The dense clouds of carbon enveloping a nearby massive star, Beta Pictoris, hint that the star may be aggregating new planets, according to a past study led by Aki Roberage of the NASA Goddard Space Flight Center. Only 12 million years old, the 'baby star' Beta Pictoris is located about 70 light-years away towards the constellation Pictor (the Painter).
Goddard's Marc Kucher said "If carbon-rich worlds are forming in Beta Pictoris, they might be covered with tar and smog, with mountains made of giant diamonds...Life on such a planet is not implausible, but it would certainly be exotic."
In November of 2008, a team of French astronomers using ESO's Very Large Telescope have discovered an object located very close to the star Beta Pictoris, and which apparently lies inside its disc. With a projected distance from the star of only 8 times the Earth-Sun distance, this object is most likely the giant planet suspected from the peculiar shape of the disc and the previously observed infall of comets onto the star. It would then be the first image of a planet that is as close to its host star as Saturn is to the Sun.
Astronomers have long suspected that the young, 12-million-year-old star hosts a massive planet, since it is surrounded by a dusty disc of debris thought to be created by the collision of rocky bodies and infalling comets.
Evidence for such a planet grew stronger in 2006, when astronomers reported finding what appeared to be a second, smaller dusty disc around the star that was tilted slightly with respect to the main disc. It may have formed after a planet between 1 and 20 times the mass of Jupiter was thrown out of the main disc by gravitational interactions with other bodies there.
French astronomers say they may have spotted the suspected planet by reanalysing infrared observations of the star first made in 2003 with the Very Large Telescope in Chile. An adaptive optics system, which uses a shape-shifting mirror to offset turbulence in the atmosphere, was used to take the images.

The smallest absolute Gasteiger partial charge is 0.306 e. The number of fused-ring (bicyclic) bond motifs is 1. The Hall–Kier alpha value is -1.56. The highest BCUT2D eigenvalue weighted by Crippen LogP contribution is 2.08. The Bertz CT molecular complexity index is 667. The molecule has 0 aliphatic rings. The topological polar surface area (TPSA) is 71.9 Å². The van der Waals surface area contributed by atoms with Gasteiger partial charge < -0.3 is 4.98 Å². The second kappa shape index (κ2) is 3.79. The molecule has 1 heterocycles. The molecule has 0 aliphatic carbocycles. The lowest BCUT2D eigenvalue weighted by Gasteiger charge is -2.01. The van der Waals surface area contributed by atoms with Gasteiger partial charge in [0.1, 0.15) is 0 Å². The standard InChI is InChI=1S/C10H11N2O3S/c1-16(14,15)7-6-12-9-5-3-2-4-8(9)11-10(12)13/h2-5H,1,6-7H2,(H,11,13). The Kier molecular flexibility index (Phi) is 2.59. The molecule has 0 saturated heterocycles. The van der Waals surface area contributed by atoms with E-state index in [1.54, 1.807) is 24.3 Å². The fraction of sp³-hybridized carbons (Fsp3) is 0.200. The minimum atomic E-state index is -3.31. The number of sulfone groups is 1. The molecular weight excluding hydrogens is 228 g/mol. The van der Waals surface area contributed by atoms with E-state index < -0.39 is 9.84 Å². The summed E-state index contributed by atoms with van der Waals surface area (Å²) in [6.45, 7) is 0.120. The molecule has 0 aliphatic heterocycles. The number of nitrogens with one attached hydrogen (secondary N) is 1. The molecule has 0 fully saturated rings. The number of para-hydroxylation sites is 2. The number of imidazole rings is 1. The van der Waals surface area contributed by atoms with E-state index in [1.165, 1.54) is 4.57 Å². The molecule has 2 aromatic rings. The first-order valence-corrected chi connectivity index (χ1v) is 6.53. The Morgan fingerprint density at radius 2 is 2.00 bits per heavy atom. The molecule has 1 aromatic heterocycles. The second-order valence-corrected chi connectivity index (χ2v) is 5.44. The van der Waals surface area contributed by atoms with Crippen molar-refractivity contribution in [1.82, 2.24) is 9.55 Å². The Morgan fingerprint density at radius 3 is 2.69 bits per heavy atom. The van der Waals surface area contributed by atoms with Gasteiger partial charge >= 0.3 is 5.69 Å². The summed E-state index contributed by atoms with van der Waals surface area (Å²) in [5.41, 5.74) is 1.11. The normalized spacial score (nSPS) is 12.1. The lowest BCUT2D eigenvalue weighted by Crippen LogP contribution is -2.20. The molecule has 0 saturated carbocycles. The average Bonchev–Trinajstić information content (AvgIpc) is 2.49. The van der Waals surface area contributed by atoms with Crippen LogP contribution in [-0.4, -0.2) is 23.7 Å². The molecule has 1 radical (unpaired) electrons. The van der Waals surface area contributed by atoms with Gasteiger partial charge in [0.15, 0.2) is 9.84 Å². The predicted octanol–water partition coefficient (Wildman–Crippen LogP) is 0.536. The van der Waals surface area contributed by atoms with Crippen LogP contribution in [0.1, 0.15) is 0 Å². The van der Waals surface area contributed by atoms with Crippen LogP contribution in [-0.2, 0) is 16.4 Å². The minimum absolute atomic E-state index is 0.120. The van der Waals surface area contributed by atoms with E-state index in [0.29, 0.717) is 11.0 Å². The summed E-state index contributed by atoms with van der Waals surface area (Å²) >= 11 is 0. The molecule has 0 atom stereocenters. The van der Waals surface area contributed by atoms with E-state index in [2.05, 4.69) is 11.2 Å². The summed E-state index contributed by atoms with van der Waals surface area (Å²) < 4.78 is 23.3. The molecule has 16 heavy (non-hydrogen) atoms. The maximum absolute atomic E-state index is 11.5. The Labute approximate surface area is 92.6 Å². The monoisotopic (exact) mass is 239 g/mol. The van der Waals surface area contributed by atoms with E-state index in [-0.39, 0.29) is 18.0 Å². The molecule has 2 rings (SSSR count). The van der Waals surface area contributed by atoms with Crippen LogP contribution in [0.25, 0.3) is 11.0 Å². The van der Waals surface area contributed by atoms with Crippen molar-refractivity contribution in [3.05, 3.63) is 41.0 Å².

Earlier observations showed a warp of the disc, a secondary inclined disc and infalling comets onto the star. "These are indirect, but tell-tale signs that strongly suggest the presence of a massive planet lying between 5 and 10 times the mean Earth-Sun distance from its host star," says team leader Anne-Marie Lagrange of Grenoble Observatory in France . "However, probing the very inner region of the disc, so close to the glowing star, is a most challenging task.We were able to achieve this after a precise and drastic selection of the best images recorded during our observations."
The team found a point-like glow around the star that might be a planet weighing about 8 Jupiters. The object appears to lie about as far from its star as Saturn does to the Sun - or about 8 astronomical units (where 1 AU is the Earth-Sun distance), closer to its star than any other extrasolar planet ever imaged.
"We cannot rule out definitively . . . that the candidate companion could be a foreground or background object," said team member Gael Chauvin. "To eliminate this very small possibility, we will need to make new observations that confirm the nature of the discovery."